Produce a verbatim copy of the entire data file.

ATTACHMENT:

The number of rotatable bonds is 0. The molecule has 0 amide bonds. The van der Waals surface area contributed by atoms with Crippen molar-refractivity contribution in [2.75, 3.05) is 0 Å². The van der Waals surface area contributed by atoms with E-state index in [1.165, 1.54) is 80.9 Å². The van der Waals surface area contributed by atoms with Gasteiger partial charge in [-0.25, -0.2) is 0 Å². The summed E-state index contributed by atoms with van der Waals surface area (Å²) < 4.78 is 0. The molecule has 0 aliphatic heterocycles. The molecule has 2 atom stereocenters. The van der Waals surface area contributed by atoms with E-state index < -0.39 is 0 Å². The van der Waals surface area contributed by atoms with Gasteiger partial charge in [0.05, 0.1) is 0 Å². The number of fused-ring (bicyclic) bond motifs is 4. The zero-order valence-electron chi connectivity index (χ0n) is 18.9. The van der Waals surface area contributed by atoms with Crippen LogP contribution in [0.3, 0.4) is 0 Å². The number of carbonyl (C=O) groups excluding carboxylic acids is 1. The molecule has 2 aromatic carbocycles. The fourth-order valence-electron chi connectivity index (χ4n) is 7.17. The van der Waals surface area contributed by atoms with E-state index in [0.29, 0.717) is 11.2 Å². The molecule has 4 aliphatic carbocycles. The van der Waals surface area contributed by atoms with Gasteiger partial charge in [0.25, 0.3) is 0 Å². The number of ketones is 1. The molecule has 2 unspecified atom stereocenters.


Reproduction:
The number of rotatable bonds is 0. The molecule has 0 amide bonds. The van der Waals surface area contributed by atoms with Crippen molar-refractivity contribution in [2.75, 3.05) is 0 Å². The van der Waals surface area contributed by atoms with E-state index in [1.165, 1.54) is 80.9 Å². The van der Waals surface area contributed by atoms with Gasteiger partial charge in [-0.25, -0.2) is 0 Å². The summed E-state index contributed by atoms with van der Waals surface area (Å²) < 4.78 is 0. The molecule has 0 aliphatic heterocycles. The molecule has 2 atom stereocenters. The van der Waals surface area contributed by atoms with E-state index < -0.39 is 0 Å². The van der Waals surface area contributed by atoms with Gasteiger partial charge in [0.05, 0.1) is 0 Å². The number of fused-ring (bicyclic) bond motifs is 4. The zero-order valence-electron chi connectivity index (χ0n) is 18.9. The van der Waals surface area contributed by atoms with Crippen LogP contribution in [0.3, 0.4) is 0 Å². The number of carbonyl (C=O) groups excluding carboxylic acids is 1. The molecule has 2 aromatic carbocycles. The fourth-order valence-electron chi connectivity index (χ4n) is 7.17. The van der Waals surface area contributed by atoms with E-state index in [0.29, 0.717) is 11.2 Å². The molecule has 4 aliphatic carbocycles. The van der Waals surface area contributed by atoms with Gasteiger partial charge in [0.25, 0.3) is 0 Å². The number of ketones is 1. The molecule has 2 unspecified atom stereocenters.